Mike Hosken's

"Hinges and Loops"

CHAPTER FOUR

INTRIGUING BIOLOGY

  1. Information
  2. Causes and Effects
  3. The Code in the Zygote
  4. The Code in the Embryo
  5. The Code in Action
  6. Summary and Coda
  7. Conclusion
Of all the countless wonderful things that go on in the world of living things I want to follow just one major and significant story through in a fair amount of detail. It concerns what is usually called the "genetic code".

We ourselves are biological systems, and we largely take ourselves for granted except when we are ill. So the wonder of living things in general is something which has to be drawn to our attention. To my taste, a really nice example - of extremely limited philosophical significance - concerns brewers' drays! Traditionally these were drawn by cart-horses but the role has largely been taken over by diesel lorries. However, there are nowadays some pretty potent arguments being put forward for the return of the horse-drawn dray in the very competitive context of inner city distribution.
  • Lower capital, fixed and running costs than any lorry.
  • Environmentally friendly:
    • Relatively very low capital energy input in rearing and training a colt compared with the manufacture of a lorry.
    • Uses renewable fuels.
    • Produces useful waste products.
    • Non-polluting -
      • Non-toxic exhaust free of carbon monoxide and lead.
      • Quiet.
    • Can react to verbal commands.
    • Exempt from many official regulations concerning both vehicle and driver.
    • But the literally wonder-ful aspect is that horses are living machines which are capable of self-reproduction. It is as if lorries could couple and produce vans which, given care and fuel, would grow into brand new lorries. Each lorry - or pair of lorries at any rate - would have to include all the necessary mechanisms and information to behave as a lorry AND as a lorry factory. It is extremely unlikely that the raw material could be milk, grass, hay and the occasional apple, though those are enough in the case of the horse which is provided with the full set of instructions for the production of a complete new horse.

§4.1 Information

But to consider more everyday examples, how does an acorn know that it's an oak tree in the making? Why does a chicken's egg hatch into a chicken and not into a giraffe? - let alone into an oak tree? The generations can be physically separated: acorns and eggs can be transported beyond all possible influence of the parents and into a wide variety of environments without losing any of their blueprint information. We have no alternative but to conclude that there is something about an egg and an acorn which carries the full specification of the bird or the tree. And that specification is quite detailed:
  • If the egg came from parents of the Light Sussex breed then the chick produced will mature to be similar, chicken-sized rather than turkey- or sparrow-sized, with mainly white feathers but black tips here and there.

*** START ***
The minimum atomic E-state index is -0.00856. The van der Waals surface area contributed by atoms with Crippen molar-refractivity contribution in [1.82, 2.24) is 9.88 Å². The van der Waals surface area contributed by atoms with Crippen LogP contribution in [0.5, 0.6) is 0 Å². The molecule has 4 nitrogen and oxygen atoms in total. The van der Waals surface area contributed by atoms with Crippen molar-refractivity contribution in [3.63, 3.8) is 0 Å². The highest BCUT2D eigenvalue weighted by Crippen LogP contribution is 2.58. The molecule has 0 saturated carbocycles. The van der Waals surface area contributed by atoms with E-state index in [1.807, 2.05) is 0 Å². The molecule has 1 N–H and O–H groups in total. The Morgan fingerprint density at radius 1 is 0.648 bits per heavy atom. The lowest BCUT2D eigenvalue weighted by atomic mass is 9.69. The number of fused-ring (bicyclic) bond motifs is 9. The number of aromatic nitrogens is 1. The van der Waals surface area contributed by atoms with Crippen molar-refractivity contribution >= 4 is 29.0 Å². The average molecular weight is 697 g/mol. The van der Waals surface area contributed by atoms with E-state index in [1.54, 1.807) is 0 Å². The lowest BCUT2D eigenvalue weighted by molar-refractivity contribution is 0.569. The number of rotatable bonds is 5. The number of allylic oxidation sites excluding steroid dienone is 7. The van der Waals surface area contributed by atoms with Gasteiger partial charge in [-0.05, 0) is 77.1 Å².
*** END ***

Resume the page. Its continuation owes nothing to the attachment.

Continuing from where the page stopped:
• Similarly, a Quercus robur (the ordinary English oak) can reliably be expected to produce the normal oak-shaped leaves but the indentations will not be as deep as those of a Quercus cerris (Turkey oak), though the leaves will be shed each autumn unlike the evergreen habit of Quercus ilex (Holm oak).
Looking at it from a different point of view, how does a daffodil know when and how to bloom? How does a house martin know how to construct a house-martin-type nest?

If we go right down to a fundamental level we have to realise that there are very few ways in which information can get into a living system:
  • GENETIC: the information itself is coded in some way in the fertilised egg of animals or ovule of plants.
  • ACQUIRED: the genetic make-up is not rigid: it includes some element of plasticity or elasticity for greater versatility.
    • Being able to learn, preferably (if I may be allowed a value judgement at this stage) allied with intelligence. This is largely an attribute of animals. But grass plants might be said to "learn" to keep their heads down in a lawn situation, mown weekly, where the oak tree would succumb at the first or second decapitation.
    • Reacting to various environmental influences. A seedling "knows" how to produce roots and it reacts to gravitational information in making that growth go downwards: it goes to pot in a spacecraft! Most mushroom type growth is upwards against that same gravity, but green plants need extra information about light for stems and leaves to grow in the needful direction. All the sense data discussed in Chapter One are informational inputs from the environment.
I can think of no other way in which information can get into a living system.

§4.2 Causes and Effects

When I want to track down the cause of any particular aspect of a living thing I have got to find out where that cause got its information from.
  • Blueprint, inheritance, genetics, or pedigree or any such term. The feature in question is either determined or has its limits set by an information system carried in the zygote (the biologist's name for the animal's fertilised egg or the plant's pollinated ovule).
  • Some other cause which comes before the effect, like the gravitationally controlled direction of root growth. This is the concern of the physiologist - the biological scientist whose interest lies in working out relationships and mechanisms, both within the living organism and between the environment and the plant or animal. It need concern us no further in this context.